Roanoke health district leader talks flu, COVID activity for fall

Published: Oct. 4, 2022 at 3:51 PM EDT
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ROANOKE, Va. (WDBJ) - What COVID-19 will hold for us as we head into fall and winter is unclear, but there are some promising signs.

During her virtual public health update Tuesday morning, Dr. Cynthia Morrow with the Roanoke City - Alleghany Health Districts said overall COVID activity in our region and in the state appears to be declining.

She did acknowledge the testing data are less reliable in getting us the full bigger picture because of home testing. But all data sets they monitor are pointing to decreased activity, with the exception of local hospitalizations, which ticked up slightly in the last week.

That said, Dr. Morrow is always reminding us to be humble when it comes to this virus. It’s challenging for public health leaders to predict exactly what it will do.

“I think that all of us are hoping that between the amount of vaccine that we’ve had out there with our new booster shot that covers both Omicron and the original strain, and with a lot of natural immunity, we’re certainly hoping that the worst continues to be behind us,” Morrow said. “But we do expect COVID-19 activities to continue to fluctuate.”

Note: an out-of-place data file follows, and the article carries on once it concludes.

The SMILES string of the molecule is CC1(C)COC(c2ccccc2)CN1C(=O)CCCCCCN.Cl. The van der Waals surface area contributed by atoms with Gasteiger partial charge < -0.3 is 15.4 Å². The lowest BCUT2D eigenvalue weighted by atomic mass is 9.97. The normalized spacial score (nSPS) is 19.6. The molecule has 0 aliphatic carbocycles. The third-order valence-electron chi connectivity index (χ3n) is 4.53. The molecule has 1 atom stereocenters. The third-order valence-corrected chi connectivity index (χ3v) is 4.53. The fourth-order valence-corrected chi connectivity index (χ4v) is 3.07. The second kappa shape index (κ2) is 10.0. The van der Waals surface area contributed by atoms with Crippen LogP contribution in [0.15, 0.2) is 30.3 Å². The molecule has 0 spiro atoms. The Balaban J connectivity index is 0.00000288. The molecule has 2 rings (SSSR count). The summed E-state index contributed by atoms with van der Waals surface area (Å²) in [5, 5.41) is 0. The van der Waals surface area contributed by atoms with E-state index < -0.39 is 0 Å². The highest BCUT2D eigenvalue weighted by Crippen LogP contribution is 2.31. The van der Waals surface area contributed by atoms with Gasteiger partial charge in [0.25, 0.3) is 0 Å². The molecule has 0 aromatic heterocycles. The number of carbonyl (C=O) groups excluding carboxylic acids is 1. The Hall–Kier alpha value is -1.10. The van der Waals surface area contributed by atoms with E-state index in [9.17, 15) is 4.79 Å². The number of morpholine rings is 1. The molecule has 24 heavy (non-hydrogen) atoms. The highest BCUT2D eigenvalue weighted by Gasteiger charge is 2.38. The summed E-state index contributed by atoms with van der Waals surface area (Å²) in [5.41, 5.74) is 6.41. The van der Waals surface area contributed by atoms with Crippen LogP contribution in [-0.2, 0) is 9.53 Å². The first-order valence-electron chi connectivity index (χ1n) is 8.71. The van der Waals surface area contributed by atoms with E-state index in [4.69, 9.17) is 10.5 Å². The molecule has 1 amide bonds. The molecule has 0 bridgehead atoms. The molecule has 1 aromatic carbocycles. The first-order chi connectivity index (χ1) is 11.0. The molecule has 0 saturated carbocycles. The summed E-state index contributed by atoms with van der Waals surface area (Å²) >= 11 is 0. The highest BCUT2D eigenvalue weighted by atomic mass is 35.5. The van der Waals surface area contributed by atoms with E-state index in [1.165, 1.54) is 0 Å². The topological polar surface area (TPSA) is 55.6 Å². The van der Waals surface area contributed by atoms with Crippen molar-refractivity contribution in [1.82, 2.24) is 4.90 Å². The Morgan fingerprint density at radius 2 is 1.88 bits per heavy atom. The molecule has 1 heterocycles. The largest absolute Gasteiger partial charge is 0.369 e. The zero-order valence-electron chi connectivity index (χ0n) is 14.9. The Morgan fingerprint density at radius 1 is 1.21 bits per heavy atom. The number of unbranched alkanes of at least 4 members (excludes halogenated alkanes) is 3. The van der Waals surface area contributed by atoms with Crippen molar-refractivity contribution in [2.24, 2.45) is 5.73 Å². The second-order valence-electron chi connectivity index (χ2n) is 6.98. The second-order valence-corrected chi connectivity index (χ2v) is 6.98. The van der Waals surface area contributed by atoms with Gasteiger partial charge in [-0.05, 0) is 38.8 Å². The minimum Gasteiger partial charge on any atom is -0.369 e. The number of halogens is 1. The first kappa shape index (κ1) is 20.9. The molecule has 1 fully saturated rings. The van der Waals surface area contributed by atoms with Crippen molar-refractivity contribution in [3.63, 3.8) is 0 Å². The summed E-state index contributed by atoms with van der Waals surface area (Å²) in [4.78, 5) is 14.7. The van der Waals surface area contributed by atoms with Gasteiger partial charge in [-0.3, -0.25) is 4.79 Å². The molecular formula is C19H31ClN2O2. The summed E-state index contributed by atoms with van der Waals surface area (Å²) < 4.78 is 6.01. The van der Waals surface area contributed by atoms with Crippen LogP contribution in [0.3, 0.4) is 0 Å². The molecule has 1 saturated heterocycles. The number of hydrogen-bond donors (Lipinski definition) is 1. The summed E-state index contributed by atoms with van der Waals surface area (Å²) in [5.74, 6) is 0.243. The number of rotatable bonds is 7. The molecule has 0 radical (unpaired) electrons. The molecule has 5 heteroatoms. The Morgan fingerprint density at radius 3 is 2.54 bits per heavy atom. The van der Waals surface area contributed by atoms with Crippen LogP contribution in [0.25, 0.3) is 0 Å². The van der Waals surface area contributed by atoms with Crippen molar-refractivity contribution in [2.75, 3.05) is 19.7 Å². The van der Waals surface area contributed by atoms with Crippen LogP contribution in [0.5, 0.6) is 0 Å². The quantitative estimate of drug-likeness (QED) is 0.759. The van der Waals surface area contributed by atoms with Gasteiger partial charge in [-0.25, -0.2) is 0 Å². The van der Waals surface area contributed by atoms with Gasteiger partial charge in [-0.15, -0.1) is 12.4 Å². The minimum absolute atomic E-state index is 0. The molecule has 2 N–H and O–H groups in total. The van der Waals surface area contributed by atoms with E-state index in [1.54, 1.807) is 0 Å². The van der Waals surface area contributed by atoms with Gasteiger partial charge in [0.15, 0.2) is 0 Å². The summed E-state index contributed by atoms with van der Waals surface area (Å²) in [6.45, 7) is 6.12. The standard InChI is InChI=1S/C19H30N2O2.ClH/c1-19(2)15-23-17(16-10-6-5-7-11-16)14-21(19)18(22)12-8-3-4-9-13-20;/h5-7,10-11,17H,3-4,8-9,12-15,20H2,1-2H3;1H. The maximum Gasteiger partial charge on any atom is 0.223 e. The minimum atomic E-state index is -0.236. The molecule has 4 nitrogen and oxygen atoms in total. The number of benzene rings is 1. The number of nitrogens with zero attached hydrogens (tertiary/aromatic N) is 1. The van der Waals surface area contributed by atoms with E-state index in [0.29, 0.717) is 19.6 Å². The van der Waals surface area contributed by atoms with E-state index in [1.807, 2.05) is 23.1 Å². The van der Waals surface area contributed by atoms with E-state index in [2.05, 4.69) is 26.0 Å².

Dr. Morrow said as of right now there are no new variants to watch.

As for the flu, Dr. Morrow said the health district begins counting flu cases in early October. She said it’s still too early to predict what the season will be like. That said, now is the optimal time for vaccinations.

“And I certainly encourage anybody who’s concerned about the upcoming influenza season to get vaccinated. This is the prime time to get vaccinated,” she said. “September and October are the months we really wanna get everybody vaccinated to be optimally protected. So, if you haven’t gotten your flu shot yet, I certainly encourage you to go out and do so.”

COVID mitigation strategies appear to have helped tamper flu activity last two years. Currently, Morrow said there is some flu activity already but it’s mostly low level. Most flu seasons hit their peak in January and February.